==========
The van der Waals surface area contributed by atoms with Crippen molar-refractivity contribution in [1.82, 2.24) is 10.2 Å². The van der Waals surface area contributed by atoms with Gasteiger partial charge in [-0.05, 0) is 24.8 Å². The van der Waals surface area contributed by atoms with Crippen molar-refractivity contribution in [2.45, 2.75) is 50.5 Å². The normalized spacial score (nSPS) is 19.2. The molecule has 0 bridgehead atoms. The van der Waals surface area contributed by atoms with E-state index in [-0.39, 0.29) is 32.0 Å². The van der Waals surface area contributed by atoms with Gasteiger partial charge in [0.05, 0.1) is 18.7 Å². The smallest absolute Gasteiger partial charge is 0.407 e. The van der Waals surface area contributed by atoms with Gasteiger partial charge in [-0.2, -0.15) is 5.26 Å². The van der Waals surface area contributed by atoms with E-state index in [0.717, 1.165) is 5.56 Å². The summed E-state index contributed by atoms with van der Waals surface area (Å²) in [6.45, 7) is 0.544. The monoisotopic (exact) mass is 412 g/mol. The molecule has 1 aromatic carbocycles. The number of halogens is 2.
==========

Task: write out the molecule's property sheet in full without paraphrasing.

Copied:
The van der Waals surface area contributed by atoms with Crippen molar-refractivity contribution in [1.82, 2.24) is 10.2 Å². The van der Waals surface area contributed by atoms with Gasteiger partial charge in [-0.05, 0) is 24.8 Å². The van der Waals surface area contributed by atoms with Crippen molar-refractivity contribution in [2.45, 2.75) is 50.5 Å². The normalized spacial score (nSPS) is 19.2. The molecule has 0 bridgehead atoms. The van der Waals surface area contributed by atoms with E-state index in [-0.39, 0.29) is 32.0 Å². The van der Waals surface area contributed by atoms with Gasteiger partial charge in [0.05, 0.1) is 18.7 Å². The smallest absolute Gasteiger partial charge is 0.407 e. The van der Waals surface area contributed by atoms with Gasteiger partial charge in [-0.2, -0.15) is 5.26 Å². The van der Waals surface area contributed by atoms with E-state index in [0.717, 1.165) is 5.56 Å². The summed E-state index contributed by atoms with van der Waals surface area (Å²) in [6.45, 7) is 0.544. The monoisotopic (exact) mass is 412 g/mol. The molecule has 1 aromatic carbocycles. The number of halogens is 2.